My Free Software Activity in June 2014

This is my monthly summary of my free software related activities. If you’re among the people who made a donation to support my work (168.17 €, thanks everybody!), then you can learn how I spent your money. Otherwise it’s just an interesting status update on my various projects.

Debian LTS

After having put in place the infrastructure to allow companies to contribute financially to Debian LTS, I spent quite some time to draft the announce of the launch of Debian LTS (on a suggestion of Moritz Mühlenhoff who pointed out to me that there was no such announce yet).

I’m pretty happy about the result because we managed to mention a commercial offer without generating any pushback from the community. The offer is (in my necessarily biased opinion) clearly in the interest of Debian but still the money doesn’t go to Debian so we took extra precautions. When I got in touch with the press officers, I included the Debian leader in the discussion and his feedback has been very helpful to improve the announce. He also officially “acked” the press release to give some confidence to the press officers that they were doing the right thing.

Lucas also pushed me to seek public review of the draft press release, which I did. The discussion was constructive and the draft got further improved.

The news got widely relayed, but on the flip side, the part with the call for help got almost no attention from the press. Even Linux Weekly News skipped it!

On the Freexian side, we just crossed 10% of a full-time position (funded by 6 companies) and we are in contact with a few other companies in discussion. But we’re far from our goal yet so we will have to actively reach out to more companies. Do you know companies who are still running Debian 6 servers ? If yes, please send me the details (name + url + contact info if possible) to so that I can get in touch and invite them to contribute to the project.

Distro Tracker

In the continuation of the Debian France game, I continued to work together with Joseph Herlant and Christophe Siraut on multiple improvements to distro tracker in order to prepare for its deployment on (which I just announced \o/).

Debian France

Since the Debian France game was over, I shipped the rewards. 5 books have been shipped to:

Misc Debian work

I orphaned sql-ledger and made a last upload to change the maintainer to Debian QA (with a new upstream version).

After having been annoyed a few times by dch breaking my name in the changelog, I filed #750855 which got quickly fixed.

I disabled a broken patch in quilt to fix RC bug #751109.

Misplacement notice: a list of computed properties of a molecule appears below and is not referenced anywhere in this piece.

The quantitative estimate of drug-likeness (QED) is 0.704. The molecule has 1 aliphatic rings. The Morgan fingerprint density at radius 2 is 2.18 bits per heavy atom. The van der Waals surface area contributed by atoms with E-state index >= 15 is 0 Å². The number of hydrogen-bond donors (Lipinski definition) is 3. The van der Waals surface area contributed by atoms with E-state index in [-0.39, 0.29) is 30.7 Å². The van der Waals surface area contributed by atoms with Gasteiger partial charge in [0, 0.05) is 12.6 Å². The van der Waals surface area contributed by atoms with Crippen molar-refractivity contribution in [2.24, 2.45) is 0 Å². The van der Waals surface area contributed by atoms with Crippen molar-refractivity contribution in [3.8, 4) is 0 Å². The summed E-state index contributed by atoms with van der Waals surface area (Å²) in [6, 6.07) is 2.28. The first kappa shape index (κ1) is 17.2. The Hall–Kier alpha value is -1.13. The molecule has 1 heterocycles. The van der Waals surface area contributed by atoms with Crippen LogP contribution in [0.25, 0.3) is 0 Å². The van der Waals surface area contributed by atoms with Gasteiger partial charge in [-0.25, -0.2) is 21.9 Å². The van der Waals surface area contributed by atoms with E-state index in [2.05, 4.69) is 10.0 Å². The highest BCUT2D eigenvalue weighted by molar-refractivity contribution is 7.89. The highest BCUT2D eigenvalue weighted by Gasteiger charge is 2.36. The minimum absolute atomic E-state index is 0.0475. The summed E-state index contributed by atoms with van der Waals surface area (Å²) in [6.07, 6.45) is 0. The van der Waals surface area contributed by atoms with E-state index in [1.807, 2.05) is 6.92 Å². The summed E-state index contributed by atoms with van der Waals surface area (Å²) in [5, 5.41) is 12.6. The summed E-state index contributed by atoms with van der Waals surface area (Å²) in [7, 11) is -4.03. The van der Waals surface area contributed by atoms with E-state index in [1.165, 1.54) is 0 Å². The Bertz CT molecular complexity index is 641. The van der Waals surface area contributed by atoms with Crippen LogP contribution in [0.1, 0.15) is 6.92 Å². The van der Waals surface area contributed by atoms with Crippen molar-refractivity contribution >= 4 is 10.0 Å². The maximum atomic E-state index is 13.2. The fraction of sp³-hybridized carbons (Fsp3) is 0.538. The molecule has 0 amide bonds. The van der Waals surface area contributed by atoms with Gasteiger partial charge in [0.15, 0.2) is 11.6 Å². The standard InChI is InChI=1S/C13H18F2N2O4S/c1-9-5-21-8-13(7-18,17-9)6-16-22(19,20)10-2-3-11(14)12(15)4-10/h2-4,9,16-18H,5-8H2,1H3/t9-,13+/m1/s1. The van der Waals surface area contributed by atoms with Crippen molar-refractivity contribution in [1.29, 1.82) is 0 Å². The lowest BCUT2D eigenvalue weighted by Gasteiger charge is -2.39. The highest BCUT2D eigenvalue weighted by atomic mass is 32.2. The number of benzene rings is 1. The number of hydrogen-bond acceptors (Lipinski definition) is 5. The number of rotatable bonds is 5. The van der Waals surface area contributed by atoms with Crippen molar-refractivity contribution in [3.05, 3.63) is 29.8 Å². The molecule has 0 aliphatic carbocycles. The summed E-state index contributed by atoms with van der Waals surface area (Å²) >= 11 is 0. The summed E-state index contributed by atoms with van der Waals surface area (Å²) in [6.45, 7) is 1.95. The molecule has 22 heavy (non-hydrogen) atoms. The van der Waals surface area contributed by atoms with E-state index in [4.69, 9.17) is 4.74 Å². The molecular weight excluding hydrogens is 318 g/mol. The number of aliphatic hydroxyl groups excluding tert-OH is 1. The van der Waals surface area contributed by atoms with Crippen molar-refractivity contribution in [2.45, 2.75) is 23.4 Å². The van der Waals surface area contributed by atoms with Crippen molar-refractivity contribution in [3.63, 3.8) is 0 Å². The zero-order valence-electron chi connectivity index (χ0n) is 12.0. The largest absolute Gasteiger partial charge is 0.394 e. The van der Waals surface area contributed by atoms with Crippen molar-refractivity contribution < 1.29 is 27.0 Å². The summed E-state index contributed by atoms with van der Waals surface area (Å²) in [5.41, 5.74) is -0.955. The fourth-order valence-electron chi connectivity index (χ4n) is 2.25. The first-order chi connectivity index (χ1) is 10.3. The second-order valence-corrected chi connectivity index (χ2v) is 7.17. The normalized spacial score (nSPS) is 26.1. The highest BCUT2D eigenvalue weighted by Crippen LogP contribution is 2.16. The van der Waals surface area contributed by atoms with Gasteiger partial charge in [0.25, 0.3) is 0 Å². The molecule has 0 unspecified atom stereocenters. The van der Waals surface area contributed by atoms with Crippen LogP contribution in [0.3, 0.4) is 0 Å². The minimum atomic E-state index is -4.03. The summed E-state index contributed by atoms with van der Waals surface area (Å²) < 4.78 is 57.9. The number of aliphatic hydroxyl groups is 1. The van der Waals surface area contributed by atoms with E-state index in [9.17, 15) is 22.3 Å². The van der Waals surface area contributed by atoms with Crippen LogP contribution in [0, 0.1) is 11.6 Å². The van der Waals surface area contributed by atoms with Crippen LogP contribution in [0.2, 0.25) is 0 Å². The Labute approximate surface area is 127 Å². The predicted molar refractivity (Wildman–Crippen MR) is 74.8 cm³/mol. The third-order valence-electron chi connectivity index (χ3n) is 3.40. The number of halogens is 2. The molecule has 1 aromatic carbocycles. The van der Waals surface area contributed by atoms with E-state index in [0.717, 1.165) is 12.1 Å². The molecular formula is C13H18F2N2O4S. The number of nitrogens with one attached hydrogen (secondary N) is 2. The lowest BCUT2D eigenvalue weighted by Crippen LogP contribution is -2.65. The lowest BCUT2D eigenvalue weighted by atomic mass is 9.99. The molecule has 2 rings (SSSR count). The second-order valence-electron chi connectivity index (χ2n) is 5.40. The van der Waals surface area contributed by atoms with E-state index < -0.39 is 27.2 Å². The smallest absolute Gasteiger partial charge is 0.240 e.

I filed #751771 when I discovered an incorrect dependency on ruby-uglifier (while doing packaging work for Kali Linux).

I tested newer versions of ruby-libv8 on armel/armhf on request of the upstream author. I had reported him those build failures (github ticket here).


See you next month for a new summary of my activities.

Convince your company to contribute to Debian Long Term Support

The press picked up the recent press release about Debian LTS but mainly to mention the fact that it’s up and running. The call for help is almost never mentioned.

It’s a pity because while it’s up, it’s not really running satisfactorily yet. As of today (2014-06-19), 36 packages in squeeze need a security update, yet squeeze-lts has only seen 7 updates.

debian-lts-periodsAs usual what we lack is contributors doing the required work, but in this specific case, there’s a simple solution: pay people to do the required work. This extended support is mainly for the benefit of corporate users and if they see value in Debian LTS, it should not be too difficult to convince companies to support the project.

With some other Debian developers, we have gone out of our way to make it super easy for companies to support the Debian LTS project. We have created a service offer for Debian-using companies.

Freexian (my company) collects money from all contributing companies (by way of invoices) and then uses the money collected to pay Debian contributors who will prepare security updates. On top of this we added some concrete benefits for contributing companies such as the possibility to indicate which packages should have priority, or even the possibility to provide functional tests to ensure that a security update doesn’t introduce a regression in their production setup.

To make a good job of maintaining Debian Squeeze, our goal is to fund the equivalent of a full-time position. We’re currently far from there with only 13 hours per month funded by 4 companies. That makes a current average of 3.25 hours/month funded by each contributing company, for a price of 276 EUR/month or 3315 EUR/year.

This is not much if you compare it with the price those companies would have to pay to upgrade all their Debian 6 machines now instead of keeping them for two supplementary years.

Assuming the average contribution level will stay the same, we only need the support of 50 other companies in the world. That’s really not much compared to the thousands of companies using Debian. Can you convince your own company? Grab the subscription form and have a chat with your company management.

Help us reach that goal, share this article and the link to Freexian’s Debian LTS offer. Long Term Support is important if we want Debian to be a good choice for servers and big deployments. We need to make Squeeze LTS a success!

Thank you!

My Free Software Activities since January 2014

If you follow my blog closely, you noticed that I skipped all my usual monthly summaries in 2014. It’s not that I stopped doing free software work, instead I was just too busy to be able to report about what I did. As an excuse, let me tell you that we just moved into a new house which was in construction since may last year.

The lack of visible activity on my blog resulted in a steady decrease of the amount of donations received (January: 70.72 €, February: 71.75 €, March: 51.25 €, April: 39.9 €, May: 40.33 €). Special thanks to all the people who kept supporting my work even though I stopped reporting about it.

So let’s fix this. This report will be a bit less detailed since it covers the whole period since the start of the year.

Debian France